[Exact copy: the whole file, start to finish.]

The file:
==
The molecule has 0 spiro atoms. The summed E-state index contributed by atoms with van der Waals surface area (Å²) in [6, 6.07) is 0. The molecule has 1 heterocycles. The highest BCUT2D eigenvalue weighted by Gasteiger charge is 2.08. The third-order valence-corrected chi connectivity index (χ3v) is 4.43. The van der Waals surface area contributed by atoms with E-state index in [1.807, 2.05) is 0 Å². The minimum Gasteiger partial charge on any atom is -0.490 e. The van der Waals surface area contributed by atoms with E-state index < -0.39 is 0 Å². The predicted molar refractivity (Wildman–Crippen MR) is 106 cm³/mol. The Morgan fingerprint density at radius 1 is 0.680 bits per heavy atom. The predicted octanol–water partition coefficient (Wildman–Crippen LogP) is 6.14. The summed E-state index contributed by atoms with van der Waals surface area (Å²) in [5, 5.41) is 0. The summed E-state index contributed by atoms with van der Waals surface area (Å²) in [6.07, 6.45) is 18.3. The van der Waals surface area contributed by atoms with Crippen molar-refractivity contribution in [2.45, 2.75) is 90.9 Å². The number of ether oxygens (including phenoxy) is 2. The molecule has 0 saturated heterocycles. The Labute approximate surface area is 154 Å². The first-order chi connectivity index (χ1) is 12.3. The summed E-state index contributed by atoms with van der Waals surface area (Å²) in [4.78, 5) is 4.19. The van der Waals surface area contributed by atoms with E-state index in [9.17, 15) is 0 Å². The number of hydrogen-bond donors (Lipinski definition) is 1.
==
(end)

The molecule has 0 spiro atoms. The summed E-state index contributed by atoms with van der Waals surface area (Å²) in [6, 6.07) is 0. The molecule has 1 heterocycles. The highest BCUT2D eigenvalue weighted by Gasteiger charge is 2.08. The third-order valence-corrected chi connectivity index (χ3v) is 4.43. The van der Waals surface area contributed by atoms with E-state index in [1.807, 2.05) is 0 Å². The minimum Gasteiger partial charge on any atom is -0.490 e. The van der Waals surface area contributed by atoms with E-state index < -0.39 is 0 Å². The predicted molar refractivity (Wildman–Crippen MR) is 106 cm³/mol. The Morgan fingerprint density at radius 1 is 0.680 bits per heavy atom. The predicted octanol–water partition coefficient (Wildman–Crippen LogP) is 6.14. The summed E-state index contributed by atoms with van der Waals surface area (Å²) in [5, 5.41) is 0. The summed E-state index contributed by atoms with van der Waals surface area (Å²) in [6.07, 6.45) is 18.3. The van der Waals surface area contributed by atoms with Crippen molar-refractivity contribution in [2.45, 2.75) is 90.9 Å². The number of ether oxygens (including phenoxy) is 2. The molecule has 0 saturated heterocycles. The Labute approximate surface area is 154 Å². The first-order chi connectivity index (χ1) is 12.3. The summed E-state index contributed by atoms with van der Waals surface area (Å²) in [4.78, 5) is 4.19. The van der Waals surface area contributed by atoms with E-state index in [9.17, 15) is 0 Å². The number of hydrogen-bond donors (Lipinski definition) is 1.